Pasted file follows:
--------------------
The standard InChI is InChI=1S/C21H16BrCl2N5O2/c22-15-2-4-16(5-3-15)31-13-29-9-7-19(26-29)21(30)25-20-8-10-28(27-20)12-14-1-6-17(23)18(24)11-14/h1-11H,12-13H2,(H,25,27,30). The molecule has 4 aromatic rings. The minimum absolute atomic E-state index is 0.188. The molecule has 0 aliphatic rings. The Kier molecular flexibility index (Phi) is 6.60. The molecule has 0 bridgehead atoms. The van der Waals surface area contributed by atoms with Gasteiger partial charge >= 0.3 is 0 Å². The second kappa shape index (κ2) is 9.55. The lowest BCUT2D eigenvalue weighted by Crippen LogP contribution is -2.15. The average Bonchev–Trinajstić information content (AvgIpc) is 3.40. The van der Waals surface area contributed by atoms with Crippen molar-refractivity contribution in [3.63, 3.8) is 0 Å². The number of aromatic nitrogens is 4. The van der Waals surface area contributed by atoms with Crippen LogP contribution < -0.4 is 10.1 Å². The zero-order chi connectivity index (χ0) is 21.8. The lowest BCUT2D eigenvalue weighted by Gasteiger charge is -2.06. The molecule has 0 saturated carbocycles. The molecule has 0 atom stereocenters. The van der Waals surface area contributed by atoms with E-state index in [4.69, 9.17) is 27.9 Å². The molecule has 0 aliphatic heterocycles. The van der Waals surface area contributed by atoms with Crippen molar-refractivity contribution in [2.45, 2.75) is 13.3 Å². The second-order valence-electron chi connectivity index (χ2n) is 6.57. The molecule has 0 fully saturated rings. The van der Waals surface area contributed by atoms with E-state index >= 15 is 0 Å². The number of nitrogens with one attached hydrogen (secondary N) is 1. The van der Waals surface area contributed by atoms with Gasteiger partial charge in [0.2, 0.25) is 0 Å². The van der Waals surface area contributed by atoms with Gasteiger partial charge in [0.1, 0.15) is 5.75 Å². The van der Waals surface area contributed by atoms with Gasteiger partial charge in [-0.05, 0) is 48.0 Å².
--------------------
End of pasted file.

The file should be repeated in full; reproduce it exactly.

The standard InChI is InChI=1S/C21H16BrCl2N5O2/c22-15-2-4-16(5-3-15)31-13-29-9-7-19(26-29)21(30)25-20-8-10-28(27-20)12-14-1-6-17(23)18(24)11-14/h1-11H,12-13H2,(H,25,27,30). The molecule has 4 aromatic rings. The minimum absolute atomic E-state index is 0.188. The molecule has 0 aliphatic rings. The Kier molecular flexibility index (Phi) is 6.60. The molecule has 0 bridgehead atoms. The van der Waals surface area contributed by atoms with Gasteiger partial charge >= 0.3 is 0 Å². The second kappa shape index (κ2) is 9.55. The lowest BCUT2D eigenvalue weighted by Crippen LogP contribution is -2.15. The average Bonchev–Trinajstić information content (AvgIpc) is 3.40. The van der Waals surface area contributed by atoms with Crippen molar-refractivity contribution in [3.63, 3.8) is 0 Å². The number of aromatic nitrogens is 4. The van der Waals surface area contributed by atoms with Crippen LogP contribution < -0.4 is 10.1 Å². The zero-order chi connectivity index (χ0) is 21.8. The lowest BCUT2D eigenvalue weighted by Gasteiger charge is -2.06. The molecule has 0 saturated carbocycles. The molecule has 0 atom stereocenters. The van der Waals surface area contributed by atoms with E-state index in [4.69, 9.17) is 27.9 Å². The molecule has 0 aliphatic heterocycles. The van der Waals surface area contributed by atoms with Crippen molar-refractivity contribution in [2.45, 2.75) is 13.3 Å². The second-order valence-electron chi connectivity index (χ2n) is 6.57. The molecule has 0 fully saturated rings. The van der Waals surface area contributed by atoms with E-state index >= 15 is 0 Å². The number of nitrogens with one attached hydrogen (secondary N) is 1. The van der Waals surface area contributed by atoms with Gasteiger partial charge in [0.2, 0.25) is 0 Å². The van der Waals surface area contributed by atoms with Gasteiger partial charge in [0.1, 0.15) is 5.75 Å². The van der Waals surface area contributed by atoms with Gasteiger partial charge in [-0.05, 0) is 48.0 Å².